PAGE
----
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- The formula of the phi-coefficient
- How to interpret the phi-coefficient?
- Testing the strenght of the phi-coefficient
- An example of computing the phi-coefficient
- Continu to learn more about ...
- Deepen your knowledge and read our manual about ...
- A perfect research starts with a good research question.
The phi-coefficient is the unit for the strength of cohesion between two dichotomy variables, so only for a 2x2-table.
The formula of the phi-coefficient
There are two formulas for the phi-coefficient:
Although both formulas look very differently computations with the same data give the same outcome.
The second formula is similar to the formula of Cramérs V. Therefore the phi-coefficient can be seen as a special case of Cramérs V.
How to interpret the phi-coefficient?
The outcome of this formula is always between 0 and 1. The value 0 means there is no cohesion between the two variables. The value 1 means a perfect correspondence: only the cells on the diagonal are filled.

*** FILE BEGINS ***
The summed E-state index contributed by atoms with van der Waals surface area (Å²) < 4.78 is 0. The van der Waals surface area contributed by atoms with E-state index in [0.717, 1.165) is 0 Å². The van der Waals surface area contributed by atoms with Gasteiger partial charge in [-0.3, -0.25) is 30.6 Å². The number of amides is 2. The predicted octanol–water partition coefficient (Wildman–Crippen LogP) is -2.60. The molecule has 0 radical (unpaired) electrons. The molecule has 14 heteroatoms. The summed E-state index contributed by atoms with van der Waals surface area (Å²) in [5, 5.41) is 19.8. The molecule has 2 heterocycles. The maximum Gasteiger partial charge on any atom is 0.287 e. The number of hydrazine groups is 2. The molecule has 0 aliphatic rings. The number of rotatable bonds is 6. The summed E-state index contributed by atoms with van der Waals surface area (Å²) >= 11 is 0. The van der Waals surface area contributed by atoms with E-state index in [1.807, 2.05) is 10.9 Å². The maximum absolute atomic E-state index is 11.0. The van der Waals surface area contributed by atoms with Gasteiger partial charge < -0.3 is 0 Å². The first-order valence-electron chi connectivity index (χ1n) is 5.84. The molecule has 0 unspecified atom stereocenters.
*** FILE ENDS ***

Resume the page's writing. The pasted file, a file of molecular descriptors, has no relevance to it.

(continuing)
Because we are dealing with variables measured at a nominal level, the rows or columns can be reversed without any problem. Due to this reversibility it is not important if the cells in the diagonal are filled from left above to right down or from left down to right above. The sign (that is minus (-) or plus (+)) is not important.
Testing the strenght of the phi-coefficient
The phi-coefficient is tested with the chi square test. This is a little bit odd, because the chi square value is also part of the formula for computing the phi-coefficient too.
An example of computing the phi-coefficient
One might wonder if women more often take a course on self-defence than man. Now two variables are needed: gender (woman = 1, man = 2) and did take the course (no = 0, yes = 1). For 98 youngsters between 15 and 30, these numbers were found:
Without the percentages the differences are not easily seen. It really helps to interpret the result.
Continu to learn more about ...
- Pearson product moment correlation
- Spearman rank correlation
- Kendall’s tau
- Cramers V